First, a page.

Dian Fossey, a young American woman fascinated by Africa, decided in her early twenties to abandon her job in a children’s hospital in order to take on the risky work of a field anthropologist. In doing so, she displayed the force of character that proved both the source of her fame and her eventual undoing.
The great anthropologist Louis Leakey, who interviewed her in 1960, encouraged her to live with the mountain gorillas of central Africa. To her surprise, he told her that she needed to have her appendix removed, a strange request with which she nevertheless complied. In taking up her new career, she defied her parents and friends.
Although at first she seemed well on the way toward a successful career as a scientist in the style of Jane Goodall, her work soon diverged in its dominant emphasis from that of her famous predecessor. She became devoted to the preservation of her object of study, the mountain gorilla, becoming a veritable crusader against hunters and poachers. In her zeal for the welfare of the gorillas, she often threw politeness to the wind, leaving poachers in no doubt of her hatred and contempt for them.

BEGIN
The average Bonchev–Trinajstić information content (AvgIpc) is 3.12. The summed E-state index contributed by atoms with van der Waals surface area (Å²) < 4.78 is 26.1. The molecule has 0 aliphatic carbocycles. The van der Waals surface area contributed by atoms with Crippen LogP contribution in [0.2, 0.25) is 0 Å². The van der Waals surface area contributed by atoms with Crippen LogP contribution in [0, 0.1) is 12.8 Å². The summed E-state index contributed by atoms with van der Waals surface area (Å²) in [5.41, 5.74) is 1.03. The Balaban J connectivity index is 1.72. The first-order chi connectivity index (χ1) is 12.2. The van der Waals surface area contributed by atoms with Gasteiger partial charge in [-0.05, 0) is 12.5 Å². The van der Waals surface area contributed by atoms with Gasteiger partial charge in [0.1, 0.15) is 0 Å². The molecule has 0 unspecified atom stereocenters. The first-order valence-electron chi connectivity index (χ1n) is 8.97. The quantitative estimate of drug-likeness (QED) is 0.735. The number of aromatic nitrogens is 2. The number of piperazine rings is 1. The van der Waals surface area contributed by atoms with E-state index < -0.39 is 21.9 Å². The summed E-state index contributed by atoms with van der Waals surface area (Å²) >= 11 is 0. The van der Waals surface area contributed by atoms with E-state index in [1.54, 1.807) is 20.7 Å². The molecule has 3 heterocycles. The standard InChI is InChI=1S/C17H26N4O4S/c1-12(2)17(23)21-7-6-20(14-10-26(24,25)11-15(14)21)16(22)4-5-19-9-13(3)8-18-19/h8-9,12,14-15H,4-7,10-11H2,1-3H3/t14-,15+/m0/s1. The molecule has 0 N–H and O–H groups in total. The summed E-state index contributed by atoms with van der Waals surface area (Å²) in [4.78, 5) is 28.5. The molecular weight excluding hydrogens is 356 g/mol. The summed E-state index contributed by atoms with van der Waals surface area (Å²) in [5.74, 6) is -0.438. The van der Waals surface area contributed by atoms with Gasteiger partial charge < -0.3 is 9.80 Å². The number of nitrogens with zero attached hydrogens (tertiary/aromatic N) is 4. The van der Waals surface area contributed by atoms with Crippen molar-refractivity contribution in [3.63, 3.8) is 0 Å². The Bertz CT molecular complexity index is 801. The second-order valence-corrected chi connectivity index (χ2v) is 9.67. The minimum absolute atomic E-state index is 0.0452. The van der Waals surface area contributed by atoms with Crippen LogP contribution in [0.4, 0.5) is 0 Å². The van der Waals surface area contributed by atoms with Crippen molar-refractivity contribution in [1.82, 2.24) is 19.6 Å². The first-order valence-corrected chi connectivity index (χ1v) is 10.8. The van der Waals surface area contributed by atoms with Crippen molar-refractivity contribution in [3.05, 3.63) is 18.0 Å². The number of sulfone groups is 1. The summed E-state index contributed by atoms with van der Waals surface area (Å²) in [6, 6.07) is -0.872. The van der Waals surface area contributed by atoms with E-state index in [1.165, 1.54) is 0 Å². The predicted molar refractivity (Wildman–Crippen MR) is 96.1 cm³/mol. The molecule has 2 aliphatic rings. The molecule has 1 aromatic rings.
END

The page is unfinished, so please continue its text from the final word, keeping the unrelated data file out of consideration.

Farley Mowat, himself a noted conservationist, presents this aspect of Dian Fossey’s life with great sympathy. He has studied her diary and correspondence, and his frequent quotes present a vivid picture of the embattled anthropologist. As someone who shares her belief that animals have been ill-served by their supposed human betters, Mowat is able to present her unusually intense views with understanding and empathy. He does not, however, disguise the failings of her virtues. Her intransigent personality, dosed with more than a little bitterness, left her bereft of close personal relationships.
Fossey’s singlemindedness, in the author’s opinion, may have led to her death. Her murder, which occurred at her African camp in December, 1985, remains unsolved, but Mowat speculates that interests opposed to her fight for the gorillas hired a disgruntled poacher to kill her. Mowat devotes little attention to the details of the murder, a subject that interests him far less than the issue of animal preservation. Even those who find the subject of conservation less than compelling will discover in Mowat’s work a vivid account of a distinctive personality.